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Flexible Office Space Designs
OTHER PARTS OF THIS ARTICLEPt. 1: Reducing Office Space with Alternative Work StrategiesPt. 2: Telecommuting: Holding Down Office SpacePt. 3: This PagePt. 4: New Space Calls for New Facility Management Rules
To design and operate a facility that supports growth without adding more space, companies should consider space design, behavioral protocols of occupants, communication and building technology, and building operations.
Space that accommodates organizational growth is flexible and supports easy movement. People need to be able to inhabit different spaces in different ways over time. Users need clear circulation and wayfinding as well as easy access to conference rooms, huddle rooms and copy areas. Consider using modular furniture and furniture on wheels.
When moving from traditional space to an alternative work environment, important space metrics change from “square feet per person” to “square feet per person served.” In traditional work environments, space is assigned to individuals. In many alternative work environments, space is either not assigned at all or assigned to a group. Space utilization for a highly mobile organization can morph from 230 square feet per person to 100 square feet per person served. Using these numbers, flexible space can accommodate two to three times the number of employees in the same-sized office area.
Alternative work relies on a change in company culture. For most organizations, the cultural hurdle is moving to an environment in which spaces are no longer individually assigned. Truly adopting alternative work means shifting employee thinking from space that is “mine” to space that is “ours.”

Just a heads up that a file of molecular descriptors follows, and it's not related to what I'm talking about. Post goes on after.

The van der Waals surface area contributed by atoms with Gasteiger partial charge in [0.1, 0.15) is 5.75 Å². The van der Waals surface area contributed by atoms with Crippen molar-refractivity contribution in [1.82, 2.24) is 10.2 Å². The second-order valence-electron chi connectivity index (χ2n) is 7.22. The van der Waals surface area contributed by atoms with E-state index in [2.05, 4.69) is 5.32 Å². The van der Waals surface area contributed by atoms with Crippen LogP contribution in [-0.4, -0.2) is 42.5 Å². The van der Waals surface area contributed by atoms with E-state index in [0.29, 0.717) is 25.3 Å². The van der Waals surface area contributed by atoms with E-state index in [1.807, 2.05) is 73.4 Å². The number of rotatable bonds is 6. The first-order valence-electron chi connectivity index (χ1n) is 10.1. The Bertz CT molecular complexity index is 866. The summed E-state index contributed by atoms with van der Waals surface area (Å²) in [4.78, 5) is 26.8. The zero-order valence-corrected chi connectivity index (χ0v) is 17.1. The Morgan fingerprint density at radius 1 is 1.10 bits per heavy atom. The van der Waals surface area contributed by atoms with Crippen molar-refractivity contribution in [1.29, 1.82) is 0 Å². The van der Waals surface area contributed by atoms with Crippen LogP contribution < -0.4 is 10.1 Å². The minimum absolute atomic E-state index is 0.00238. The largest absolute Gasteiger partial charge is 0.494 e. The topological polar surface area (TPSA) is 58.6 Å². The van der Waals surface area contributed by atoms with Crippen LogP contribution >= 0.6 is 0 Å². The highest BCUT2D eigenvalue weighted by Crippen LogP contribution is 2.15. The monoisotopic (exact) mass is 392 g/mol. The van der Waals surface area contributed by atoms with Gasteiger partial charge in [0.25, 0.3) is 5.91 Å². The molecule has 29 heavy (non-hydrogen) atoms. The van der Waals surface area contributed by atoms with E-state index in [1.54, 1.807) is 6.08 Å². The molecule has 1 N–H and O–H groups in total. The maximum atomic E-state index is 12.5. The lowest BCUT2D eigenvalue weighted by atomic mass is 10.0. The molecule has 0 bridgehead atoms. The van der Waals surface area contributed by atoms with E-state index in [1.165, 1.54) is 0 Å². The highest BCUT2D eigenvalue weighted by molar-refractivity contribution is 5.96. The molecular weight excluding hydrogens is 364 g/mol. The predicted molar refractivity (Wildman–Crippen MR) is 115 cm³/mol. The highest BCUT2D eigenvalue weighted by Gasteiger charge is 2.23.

Technology enables alternative workplaces to really work. Communication and building technologies that support smart workplaces include:
- Integrated phone and PC technology such as voice over IP, internet protocol telephony, computer telephony integration or Follow-Me.
- Thin client or docking stations for laptops.
- Hotelling software that enables employees to reserve a workstation or conference room in the office.
- Automatic light and HVAC shutoff to respond to varying building occupancy.
- Software and equipment that encourages employees to store and manage information digitally.
- CAFM software to track occupancy.
An alternative work environment may well require different ways of operating. For example, new staff — such as a “concierge” function — to support workers may be required.
The fact that people will be coming and going throughout the space means security is a consideration. Some companies use a badge system for spaces that are occupied by multiple people throughout the day.
Expanding cleaning programs in areas where there is no “ownership” is important. Organizations may consider having a cleaning staff come through twice a day. Even with training, people have varying standards for “clean” at home — and things don’t change when they come to the office.
If an alternative work environment sounds enticing, facility executives should ask one very important question: Does the organization have an appetite for adopting strategies for working differently? If the answer is, “Well, sort of,” that may be a good starting point. Small portions of an employee base are often great candidates to adopt more flexible work arrangements. Chances are, many employees are already mobile and working out of the office. Perhaps the space just needs to catch up.